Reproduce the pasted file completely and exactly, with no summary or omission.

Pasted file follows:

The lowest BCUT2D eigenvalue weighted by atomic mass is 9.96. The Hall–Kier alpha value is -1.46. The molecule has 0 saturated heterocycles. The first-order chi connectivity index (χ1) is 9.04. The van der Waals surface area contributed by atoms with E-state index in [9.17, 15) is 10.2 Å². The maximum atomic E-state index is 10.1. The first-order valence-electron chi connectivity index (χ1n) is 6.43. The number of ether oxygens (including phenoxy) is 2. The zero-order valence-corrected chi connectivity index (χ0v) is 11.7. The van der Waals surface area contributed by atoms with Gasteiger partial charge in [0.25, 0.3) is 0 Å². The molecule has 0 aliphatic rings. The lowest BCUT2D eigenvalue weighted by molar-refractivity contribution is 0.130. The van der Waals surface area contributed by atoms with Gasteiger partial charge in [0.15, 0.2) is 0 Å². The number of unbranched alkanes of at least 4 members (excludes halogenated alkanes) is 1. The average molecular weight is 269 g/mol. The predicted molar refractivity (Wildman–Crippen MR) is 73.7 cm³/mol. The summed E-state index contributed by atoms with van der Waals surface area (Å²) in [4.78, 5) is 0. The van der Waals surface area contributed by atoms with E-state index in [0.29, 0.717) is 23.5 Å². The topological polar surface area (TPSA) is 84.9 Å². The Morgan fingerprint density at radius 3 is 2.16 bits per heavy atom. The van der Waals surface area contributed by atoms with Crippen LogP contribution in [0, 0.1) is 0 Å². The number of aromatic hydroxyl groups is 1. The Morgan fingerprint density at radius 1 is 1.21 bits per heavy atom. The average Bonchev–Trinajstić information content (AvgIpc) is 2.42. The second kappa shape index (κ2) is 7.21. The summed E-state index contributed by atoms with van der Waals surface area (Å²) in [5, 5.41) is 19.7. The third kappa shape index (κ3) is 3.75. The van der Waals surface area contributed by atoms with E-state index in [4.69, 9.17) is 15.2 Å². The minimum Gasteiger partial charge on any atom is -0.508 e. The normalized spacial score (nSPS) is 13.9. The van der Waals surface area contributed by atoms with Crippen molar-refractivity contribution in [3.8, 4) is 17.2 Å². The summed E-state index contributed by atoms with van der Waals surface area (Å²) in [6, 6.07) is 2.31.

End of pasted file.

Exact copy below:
The lowest BCUT2D eigenvalue weighted by atomic mass is 9.96. The Hall–Kier alpha value is -1.46. The molecule has 0 saturated heterocycles. The first-order chi connectivity index (χ1) is 9.04. The van der Waals surface area contributed by atoms with E-state index in [9.17, 15) is 10.2 Å². The maximum atomic E-state index is 10.1. The first-order valence-electron chi connectivity index (χ1n) is 6.43. The number of ether oxygens (including phenoxy) is 2. The zero-order valence-corrected chi connectivity index (χ0v) is 11.7. The van der Waals surface area contributed by atoms with Gasteiger partial charge in [0.25, 0.3) is 0 Å². The molecule has 0 aliphatic rings. The lowest BCUT2D eigenvalue weighted by molar-refractivity contribution is 0.130. The van der Waals surface area contributed by atoms with Gasteiger partial charge in [0.15, 0.2) is 0 Å². The number of unbranched alkanes of at least 4 members (excludes halogenated alkanes) is 1. The average molecular weight is 269 g/mol. The predicted molar refractivity (Wildman–Crippen MR) is 73.7 cm³/mol. The summed E-state index contributed by atoms with van der Waals surface area (Å²) in [4.78, 5) is 0. The van der Waals surface area contributed by atoms with E-state index in [0.29, 0.717) is 23.5 Å². The topological polar surface area (TPSA) is 84.9 Å². The Morgan fingerprint density at radius 3 is 2.16 bits per heavy atom. The van der Waals surface area contributed by atoms with Crippen LogP contribution in [0, 0.1) is 0 Å². The number of aromatic hydroxyl groups is 1. The Morgan fingerprint density at radius 1 is 1.21 bits per heavy atom. The average Bonchev–Trinajstić information content (AvgIpc) is 2.42. The second kappa shape index (κ2) is 7.21. The summed E-state index contributed by atoms with van der Waals surface area (Å²) in [5, 5.41) is 19.7. The third kappa shape index (κ3) is 3.75. The van der Waals surface area contributed by atoms with E-state index in [4.69, 9.17) is 15.2 Å². The minimum Gasteiger partial charge on any atom is -0.508 e. The normalized spacial score (nSPS) is 13.9. The van der Waals surface area contributed by atoms with Crippen molar-refractivity contribution in [3.8, 4) is 17.2 Å². The summed E-state index contributed by atoms with van der Waals surface area (Å²) in [6, 6.07) is 2.31.